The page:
There were vending machines everywhere in Seoul back then selling several kinds of tea. They were lemon, Job’s tears and another few kinds I can’t recall. The machines were everywhere, like the hot instant coffee machines were, and it cost 350 won or 500 won to get a little cup of your chosen hot tea. You could tell it was a powder though that was mixed into hot water. Just the same, I had gotten sick over there and had a few bad sinus infections and these little cups of hot tea helped me a lot.

Musings about Korean markets in the 1990s…

So very different from Canada….

Fresh food was for sale in a lot of areas. On the sidewalks sometimes, and at huge, sprawling vendors’ markets, and at stands outside of corner stores. Prepared ‘street food’ was for sale on the roads in certain areas. Small, blue-coloured Daewoo trucks drove slowly through residential neighborhoods, with a man’s voice on a loudspeaker announcing seafood or Asian pears or even eggs for sale. These were all affordable, or they were even great deals. Like I’ve mentioned in former blogs here, you could see a man selling roasted chestnuts outside of a venue, or come across a truck selling bags of rice snacks next to a subway station or you could go to a stand selling freshly cooked ‘boongobbang’ (waffle-like cake filled with red bean paste shaped like fish) beside a factory.

There were underground malls adjacent to subway tracks and above-ground markets that had hundreds of stores in clusters of buildings, covering a lot of city blocks, that sold just electronics, for example. Many times the buildings that housed these ‘markets’ were a number of stories tall, and there would always be vendors at these same markets who had their wares on the street too. Food courts were large and in malls and big box stores.

Malls were huge, but were in 6, 7 or 8-storey buildings to save precious space and they sold high-end clothes and jewellery. Prices of food and necessities were good at most places but clothing was always high-priced everywhere, no matter what. There were no sizes for tall, big-boned women like me. And when I wanted gloves or a hat, for instance, there were only fancy, expensive choices. In Canada, by contrast, there were elite stores but also there were always more affordable ones that were usually cheap department stores. I could have bought cheap, affordable gloves or scarves or winter hats in a North American department store for a few dollars each, but in Seoul each of these items was over 8 dollars and nowadays the price would be much higher 22 years later. In November of 1997, I needed sneakers or boots and saw some spread out on the pavement, outside, below some apartment buildings, but they were too expensive and the sizes were small. I looked at the men’s ones, since I knew I couldn’t fit into women’s sizes, and they weren’t much bigger than the women’s sizes and also, these men’s boots were not at all rugged or practical. Everything was made to wear while going from a car or subway into an office building – even the men’s winter boots! They reminded me of men’s dress shoes I would see in Canada. I wanted something made for walking long distances or even hiking or at least going through some snow. So I never bought any footwear while I was there and had to make do with one pair of sneakers from home.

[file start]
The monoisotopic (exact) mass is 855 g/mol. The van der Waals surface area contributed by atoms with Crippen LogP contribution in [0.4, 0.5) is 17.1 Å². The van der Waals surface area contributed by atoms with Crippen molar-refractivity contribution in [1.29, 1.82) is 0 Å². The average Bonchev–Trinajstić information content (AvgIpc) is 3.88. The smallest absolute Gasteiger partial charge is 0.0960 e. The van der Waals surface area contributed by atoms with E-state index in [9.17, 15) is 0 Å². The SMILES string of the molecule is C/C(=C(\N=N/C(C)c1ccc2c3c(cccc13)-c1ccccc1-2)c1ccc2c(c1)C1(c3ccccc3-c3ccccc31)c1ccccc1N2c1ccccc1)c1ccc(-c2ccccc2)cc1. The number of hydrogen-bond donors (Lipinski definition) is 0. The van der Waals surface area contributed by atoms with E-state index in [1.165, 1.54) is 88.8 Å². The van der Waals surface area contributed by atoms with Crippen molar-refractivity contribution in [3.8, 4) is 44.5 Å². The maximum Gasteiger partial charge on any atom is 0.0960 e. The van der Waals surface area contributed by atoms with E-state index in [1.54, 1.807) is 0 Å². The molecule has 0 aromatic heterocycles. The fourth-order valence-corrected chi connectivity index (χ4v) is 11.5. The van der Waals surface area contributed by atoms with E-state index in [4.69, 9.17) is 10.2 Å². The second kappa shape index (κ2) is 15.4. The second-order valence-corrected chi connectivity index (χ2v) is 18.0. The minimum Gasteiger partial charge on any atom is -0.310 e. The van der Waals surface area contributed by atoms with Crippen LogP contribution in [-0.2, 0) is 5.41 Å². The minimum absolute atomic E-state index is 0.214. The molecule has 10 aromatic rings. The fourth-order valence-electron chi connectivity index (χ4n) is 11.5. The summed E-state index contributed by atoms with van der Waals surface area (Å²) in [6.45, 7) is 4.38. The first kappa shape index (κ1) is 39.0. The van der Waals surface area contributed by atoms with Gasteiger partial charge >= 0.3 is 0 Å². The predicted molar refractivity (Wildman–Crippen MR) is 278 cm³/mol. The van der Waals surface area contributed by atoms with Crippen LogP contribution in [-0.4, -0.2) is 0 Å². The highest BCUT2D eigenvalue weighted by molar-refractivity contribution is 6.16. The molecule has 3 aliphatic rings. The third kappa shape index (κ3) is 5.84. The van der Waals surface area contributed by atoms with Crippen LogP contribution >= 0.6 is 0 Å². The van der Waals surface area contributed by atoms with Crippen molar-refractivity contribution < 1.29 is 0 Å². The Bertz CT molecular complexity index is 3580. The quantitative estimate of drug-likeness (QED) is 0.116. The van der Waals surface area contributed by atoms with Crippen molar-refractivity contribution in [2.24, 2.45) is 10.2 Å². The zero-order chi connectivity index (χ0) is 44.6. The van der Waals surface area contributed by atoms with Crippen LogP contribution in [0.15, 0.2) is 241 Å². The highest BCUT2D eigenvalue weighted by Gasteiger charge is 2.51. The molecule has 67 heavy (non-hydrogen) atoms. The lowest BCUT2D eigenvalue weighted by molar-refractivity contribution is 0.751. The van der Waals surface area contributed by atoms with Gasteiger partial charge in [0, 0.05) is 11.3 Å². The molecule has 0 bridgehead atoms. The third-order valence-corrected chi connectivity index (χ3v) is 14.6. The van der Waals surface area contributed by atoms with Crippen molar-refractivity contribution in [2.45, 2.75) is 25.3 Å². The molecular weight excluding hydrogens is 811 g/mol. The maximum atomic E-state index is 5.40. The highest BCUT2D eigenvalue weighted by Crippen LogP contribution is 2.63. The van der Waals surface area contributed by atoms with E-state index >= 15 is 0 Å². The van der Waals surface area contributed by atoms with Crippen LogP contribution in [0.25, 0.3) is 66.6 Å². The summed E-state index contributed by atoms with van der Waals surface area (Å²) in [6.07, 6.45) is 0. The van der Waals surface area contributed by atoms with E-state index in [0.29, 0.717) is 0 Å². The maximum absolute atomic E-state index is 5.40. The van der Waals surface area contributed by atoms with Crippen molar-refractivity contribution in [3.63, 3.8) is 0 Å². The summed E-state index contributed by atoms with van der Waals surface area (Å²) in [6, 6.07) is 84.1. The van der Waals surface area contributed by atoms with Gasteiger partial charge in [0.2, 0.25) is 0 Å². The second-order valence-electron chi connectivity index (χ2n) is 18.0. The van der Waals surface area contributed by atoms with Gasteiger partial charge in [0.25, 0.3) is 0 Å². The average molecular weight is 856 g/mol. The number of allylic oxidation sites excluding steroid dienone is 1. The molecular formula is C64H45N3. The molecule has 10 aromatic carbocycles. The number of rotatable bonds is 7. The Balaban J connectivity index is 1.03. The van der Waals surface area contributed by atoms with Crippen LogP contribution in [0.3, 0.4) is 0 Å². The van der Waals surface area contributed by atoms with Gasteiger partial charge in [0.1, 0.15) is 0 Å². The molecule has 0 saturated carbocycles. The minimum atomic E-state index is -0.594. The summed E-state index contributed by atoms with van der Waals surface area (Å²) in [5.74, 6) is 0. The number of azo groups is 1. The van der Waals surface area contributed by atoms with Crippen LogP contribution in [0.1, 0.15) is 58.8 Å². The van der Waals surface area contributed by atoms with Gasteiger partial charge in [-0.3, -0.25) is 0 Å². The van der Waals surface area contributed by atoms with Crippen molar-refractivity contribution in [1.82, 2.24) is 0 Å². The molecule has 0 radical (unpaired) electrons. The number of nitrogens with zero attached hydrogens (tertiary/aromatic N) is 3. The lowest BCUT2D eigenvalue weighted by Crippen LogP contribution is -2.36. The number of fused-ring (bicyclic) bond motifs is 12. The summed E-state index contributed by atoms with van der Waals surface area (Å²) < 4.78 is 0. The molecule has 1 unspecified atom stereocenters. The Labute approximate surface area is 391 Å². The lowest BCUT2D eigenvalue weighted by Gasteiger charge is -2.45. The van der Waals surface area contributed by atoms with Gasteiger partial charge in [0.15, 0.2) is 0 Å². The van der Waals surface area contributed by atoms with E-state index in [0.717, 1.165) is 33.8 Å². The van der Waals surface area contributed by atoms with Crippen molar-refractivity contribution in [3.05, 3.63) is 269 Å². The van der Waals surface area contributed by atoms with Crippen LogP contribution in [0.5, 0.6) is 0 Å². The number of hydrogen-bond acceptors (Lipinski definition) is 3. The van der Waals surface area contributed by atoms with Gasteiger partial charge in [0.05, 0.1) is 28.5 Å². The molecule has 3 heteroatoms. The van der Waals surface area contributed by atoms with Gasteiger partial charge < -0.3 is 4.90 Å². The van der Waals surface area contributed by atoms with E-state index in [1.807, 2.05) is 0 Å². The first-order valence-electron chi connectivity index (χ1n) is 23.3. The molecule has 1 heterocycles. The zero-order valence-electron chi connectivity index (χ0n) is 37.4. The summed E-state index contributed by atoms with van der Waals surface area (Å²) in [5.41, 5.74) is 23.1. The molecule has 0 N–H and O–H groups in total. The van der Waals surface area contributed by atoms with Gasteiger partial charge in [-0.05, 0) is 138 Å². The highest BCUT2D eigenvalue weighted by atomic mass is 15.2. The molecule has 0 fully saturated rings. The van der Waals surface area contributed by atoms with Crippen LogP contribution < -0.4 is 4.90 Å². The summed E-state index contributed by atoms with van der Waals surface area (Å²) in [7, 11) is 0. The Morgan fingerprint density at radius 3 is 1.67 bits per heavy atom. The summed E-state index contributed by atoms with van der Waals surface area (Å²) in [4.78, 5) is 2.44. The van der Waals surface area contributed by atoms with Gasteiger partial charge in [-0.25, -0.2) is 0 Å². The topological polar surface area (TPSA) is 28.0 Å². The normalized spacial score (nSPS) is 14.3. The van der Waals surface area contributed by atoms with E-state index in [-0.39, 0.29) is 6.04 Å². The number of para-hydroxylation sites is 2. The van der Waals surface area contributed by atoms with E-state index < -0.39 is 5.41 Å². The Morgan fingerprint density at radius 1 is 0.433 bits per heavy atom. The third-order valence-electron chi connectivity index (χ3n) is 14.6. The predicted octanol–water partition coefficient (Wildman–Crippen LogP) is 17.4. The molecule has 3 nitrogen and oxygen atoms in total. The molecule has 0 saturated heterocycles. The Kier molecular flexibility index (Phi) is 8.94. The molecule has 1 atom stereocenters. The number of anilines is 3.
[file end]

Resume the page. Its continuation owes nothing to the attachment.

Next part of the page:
An example of street food, which is popular.

One thing that was so interesting was that one time in Seoul, I was at a very large place where people could buy vegetables, and not only did they have carrots for sale, but they were in a space the size of my city block at home. That city block was full of carrots piled there right on the pavement. You walked and walked a long way to pass the mountains of carrots. Then you had an area the size of another city block piled with onions, just piled there for a long way, like the carrots were. A large area the size of my neighbourhood in Canada had all the common types of vegetables on the ground for sale. You walked a very long distance to get your vegetables at this place. I thought that was something I certainly would never have seen in my country and I marvelled at such a set-up. The population was so high they needed to do it that way.

There were grocery stores all around, and I would find them with difficulty, as they were usually in basements of buildings that had other businesses in them, and the signs were all in Korean. I was always struck by how there were no potatoes or milk or bread made with wheat like they’d have in my area of Canada. There were no fridges full of cartons of cow’s milk. Just some little plastic bottles of ‘flavoured’ milk, perhaps strawberry or coffee flavour, and the banana one is very popular with foreigners today. The tea sections had expensive green Korean ‘loose’ teas, and big glass jars of lemon or plum to mix with hot water. Some kinds of tea in bags were ground barley ‘tea’ in bags or ground corn in tea bags. ‘Job’s tears’ tea was popular and was usually a powder mixed in hot water, called ‘nut’ tea. I found some Lipton ‘black’ tea in bags like at home but Canadians in the Atlantic region think Lipton tea is not very good, and we have better brands of ‘black’ tea – my older relatives all would have perished without their King Cole or Red Rose tea! I had no idea that the tea we use in the west is called ‘black’ tea. Now, if I order tea in an Asian establishment I must remember to call it ‘black’ tea or the server won’t know what I’m asking for.